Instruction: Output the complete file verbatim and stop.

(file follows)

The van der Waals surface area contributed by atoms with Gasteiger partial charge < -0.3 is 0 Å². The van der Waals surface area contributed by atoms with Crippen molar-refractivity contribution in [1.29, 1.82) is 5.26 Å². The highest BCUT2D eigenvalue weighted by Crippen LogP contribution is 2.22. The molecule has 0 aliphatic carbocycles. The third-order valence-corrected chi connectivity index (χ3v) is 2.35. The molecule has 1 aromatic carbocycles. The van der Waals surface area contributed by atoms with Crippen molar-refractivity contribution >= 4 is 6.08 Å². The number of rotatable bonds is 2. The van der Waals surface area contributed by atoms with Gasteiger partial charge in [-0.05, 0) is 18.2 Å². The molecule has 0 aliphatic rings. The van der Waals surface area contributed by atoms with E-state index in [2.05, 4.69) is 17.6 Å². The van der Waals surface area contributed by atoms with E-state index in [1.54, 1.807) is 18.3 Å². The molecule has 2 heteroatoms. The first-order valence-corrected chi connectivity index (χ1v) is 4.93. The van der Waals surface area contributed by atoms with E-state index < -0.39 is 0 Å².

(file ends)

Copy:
The van der Waals surface area contributed by atoms with Gasteiger partial charge < -0.3 is 0 Å². The van der Waals surface area contributed by atoms with Crippen molar-refractivity contribution in [1.29, 1.82) is 5.26 Å². The highest BCUT2D eigenvalue weighted by Crippen LogP contribution is 2.22. The molecule has 0 aliphatic carbocycles. The third-order valence-corrected chi connectivity index (χ3v) is 2.35. The molecule has 1 aromatic carbocycles. The van der Waals surface area contributed by atoms with Crippen molar-refractivity contribution >= 4 is 6.08 Å². The number of rotatable bonds is 2. The van der Waals surface area contributed by atoms with Gasteiger partial charge in [-0.05, 0) is 18.2 Å². The molecule has 0 aliphatic rings. The van der Waals surface area contributed by atoms with E-state index in [2.05, 4.69) is 17.6 Å². The van der Waals surface area contributed by atoms with E-state index in [1.54, 1.807) is 18.3 Å². The molecule has 2 heteroatoms. The first-order valence-corrected chi connectivity index (χ1v) is 4.93. The van der Waals surface area contributed by atoms with E-state index < -0.39 is 0 Å².